Broad Institute of MIT and Harvard announced a $10 million gift from the Gerstner Family Foundation, which will expand cancer research at Broad Institute and broaden collaborations with Dana-Farber/Harvard Cancer Center and Memorial Sloan Kettering Cancer Center. The research will focus on the changes tumors undergo as they become resistant to drugs—the biggest hurdle to conquering the disease. The Gerstner Family Foundation gift will allow Broad Institute to identify the mechanisms that drive cancer drug resistance and pave the way for new treatments.
“Cancer treatment has seen amazing progress over the past decade,” said Eric Lander, PhD, President and Director of Broad Institute. “However, many cancer treatments are only temporary. Curing cancer will require solving the problem of drug resistance. This critical next phase of cancer research is becoming a reality, thanks to the Gerstner Family Foundation’s generous gift.”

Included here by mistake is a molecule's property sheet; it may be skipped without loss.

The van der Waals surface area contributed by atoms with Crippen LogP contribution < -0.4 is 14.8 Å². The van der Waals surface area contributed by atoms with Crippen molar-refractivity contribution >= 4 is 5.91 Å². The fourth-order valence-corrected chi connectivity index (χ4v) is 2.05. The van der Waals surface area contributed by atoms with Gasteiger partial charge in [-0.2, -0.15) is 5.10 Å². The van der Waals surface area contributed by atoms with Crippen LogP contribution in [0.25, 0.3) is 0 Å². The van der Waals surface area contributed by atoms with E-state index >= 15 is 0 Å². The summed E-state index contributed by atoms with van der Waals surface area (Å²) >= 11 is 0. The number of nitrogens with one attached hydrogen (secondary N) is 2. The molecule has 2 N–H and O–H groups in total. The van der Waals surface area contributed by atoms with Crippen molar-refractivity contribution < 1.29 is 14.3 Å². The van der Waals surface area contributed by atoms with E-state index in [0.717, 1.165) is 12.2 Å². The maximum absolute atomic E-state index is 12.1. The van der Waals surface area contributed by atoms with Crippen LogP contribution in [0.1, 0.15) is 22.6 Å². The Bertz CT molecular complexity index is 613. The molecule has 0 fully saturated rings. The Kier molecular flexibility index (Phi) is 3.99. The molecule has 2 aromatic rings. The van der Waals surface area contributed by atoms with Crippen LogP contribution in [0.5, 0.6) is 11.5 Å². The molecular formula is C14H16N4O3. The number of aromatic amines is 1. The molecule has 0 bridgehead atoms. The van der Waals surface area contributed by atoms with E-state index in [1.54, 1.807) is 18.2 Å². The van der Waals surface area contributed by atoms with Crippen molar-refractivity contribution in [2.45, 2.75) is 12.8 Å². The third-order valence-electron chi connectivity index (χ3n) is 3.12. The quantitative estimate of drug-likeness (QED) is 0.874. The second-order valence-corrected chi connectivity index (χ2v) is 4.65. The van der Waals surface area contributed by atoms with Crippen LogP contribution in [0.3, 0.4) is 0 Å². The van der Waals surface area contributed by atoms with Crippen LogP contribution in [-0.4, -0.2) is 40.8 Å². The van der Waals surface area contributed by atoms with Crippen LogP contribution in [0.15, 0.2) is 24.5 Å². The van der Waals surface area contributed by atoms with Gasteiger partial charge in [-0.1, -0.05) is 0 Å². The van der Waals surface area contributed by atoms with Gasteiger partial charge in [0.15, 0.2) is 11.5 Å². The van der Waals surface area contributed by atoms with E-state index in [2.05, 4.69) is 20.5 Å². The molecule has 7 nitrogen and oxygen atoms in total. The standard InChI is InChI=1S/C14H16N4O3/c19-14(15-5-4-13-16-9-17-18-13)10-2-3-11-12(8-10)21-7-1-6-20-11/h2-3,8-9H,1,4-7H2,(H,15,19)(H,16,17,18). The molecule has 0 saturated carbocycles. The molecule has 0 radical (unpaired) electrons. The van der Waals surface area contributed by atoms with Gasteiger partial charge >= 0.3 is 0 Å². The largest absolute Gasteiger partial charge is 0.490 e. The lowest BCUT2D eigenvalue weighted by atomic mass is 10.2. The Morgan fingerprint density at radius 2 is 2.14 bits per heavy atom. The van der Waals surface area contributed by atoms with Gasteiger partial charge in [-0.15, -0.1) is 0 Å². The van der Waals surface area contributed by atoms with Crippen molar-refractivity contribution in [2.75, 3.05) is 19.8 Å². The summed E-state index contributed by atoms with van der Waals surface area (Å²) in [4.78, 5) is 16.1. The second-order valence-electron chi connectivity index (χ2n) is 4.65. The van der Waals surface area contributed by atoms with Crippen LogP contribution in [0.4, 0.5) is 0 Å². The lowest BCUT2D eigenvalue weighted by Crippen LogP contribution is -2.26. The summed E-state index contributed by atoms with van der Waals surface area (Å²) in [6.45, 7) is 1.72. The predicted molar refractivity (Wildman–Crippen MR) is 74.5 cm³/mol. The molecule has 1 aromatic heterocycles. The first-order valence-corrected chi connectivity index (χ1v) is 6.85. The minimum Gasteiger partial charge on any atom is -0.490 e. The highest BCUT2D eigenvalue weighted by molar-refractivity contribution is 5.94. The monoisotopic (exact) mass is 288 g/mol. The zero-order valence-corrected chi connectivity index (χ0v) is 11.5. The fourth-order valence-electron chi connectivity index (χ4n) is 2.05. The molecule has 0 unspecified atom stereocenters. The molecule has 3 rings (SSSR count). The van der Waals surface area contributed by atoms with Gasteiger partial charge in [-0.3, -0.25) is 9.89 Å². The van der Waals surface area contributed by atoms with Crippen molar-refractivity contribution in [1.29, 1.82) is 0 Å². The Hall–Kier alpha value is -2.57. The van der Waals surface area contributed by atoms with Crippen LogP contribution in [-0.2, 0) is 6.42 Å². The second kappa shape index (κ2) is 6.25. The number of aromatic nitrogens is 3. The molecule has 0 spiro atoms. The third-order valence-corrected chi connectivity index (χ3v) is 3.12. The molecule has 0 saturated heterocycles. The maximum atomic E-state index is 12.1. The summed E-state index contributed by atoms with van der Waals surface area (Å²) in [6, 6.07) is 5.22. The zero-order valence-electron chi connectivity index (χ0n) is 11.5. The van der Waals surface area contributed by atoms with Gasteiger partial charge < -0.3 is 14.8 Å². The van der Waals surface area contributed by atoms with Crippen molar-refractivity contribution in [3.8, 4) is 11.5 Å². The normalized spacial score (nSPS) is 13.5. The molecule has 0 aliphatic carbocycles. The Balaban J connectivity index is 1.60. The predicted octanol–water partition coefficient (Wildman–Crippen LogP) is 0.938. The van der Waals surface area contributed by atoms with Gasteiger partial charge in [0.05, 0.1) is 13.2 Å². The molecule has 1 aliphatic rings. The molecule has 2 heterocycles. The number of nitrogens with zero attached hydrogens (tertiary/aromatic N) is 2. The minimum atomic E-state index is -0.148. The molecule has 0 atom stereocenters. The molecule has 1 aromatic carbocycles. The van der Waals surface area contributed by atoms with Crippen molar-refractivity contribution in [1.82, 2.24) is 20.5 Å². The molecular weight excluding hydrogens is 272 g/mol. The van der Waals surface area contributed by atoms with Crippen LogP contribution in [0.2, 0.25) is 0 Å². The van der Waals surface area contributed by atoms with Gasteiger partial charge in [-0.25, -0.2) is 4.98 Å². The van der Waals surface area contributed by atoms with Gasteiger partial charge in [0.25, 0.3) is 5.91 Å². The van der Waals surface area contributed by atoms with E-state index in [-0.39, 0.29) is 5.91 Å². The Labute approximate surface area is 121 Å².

Funding a New Approach
The Gerstner Family Foundation gift will support a two-pronged approach to the problem of cancer drug resistance: one based in the laboratory and the other in partnership with clinical researchers.
First, researchers at Broad Institute will systematically and comprehensively identify the mechanism of drug resistance, using CRISPR genome-editing technology. This revolutionary tool was developed in part at the Broad Institute and allows researchers to use experimental models to rapidly test which genes are responsible for cancer drug resistance in a laboratory setting.
Second, Broad Institute is partnering with two of the world’s leading cancer centers— Dana-Farber/Harvard Cancer Center and Memorial Sloan Kettering Cancer Center—to launch the largest study to date of pretreatment and drug-resistant tumors. By comparing the genome sequence of pretreatment tumors to resistant tumors, researchers hope to identify the mutations that cause resistance.
At the same time, a Broad Institute team will build on efforts to develop ‘blood-based’ tumor biopsies. They are techniques to isolate and study rare tumor cells in a patient’s bloodstream. If successful, they would provide doctors a much less invasive alternative to more traditional biopsies. Broad Institute researchers will focus on improving methods to conduct genome sequencing of some circulating tumor cells.
The Gerstner Family Foundation has invested over $50 million in biomedical research over the past 20 years with leading institutions across the United States. ■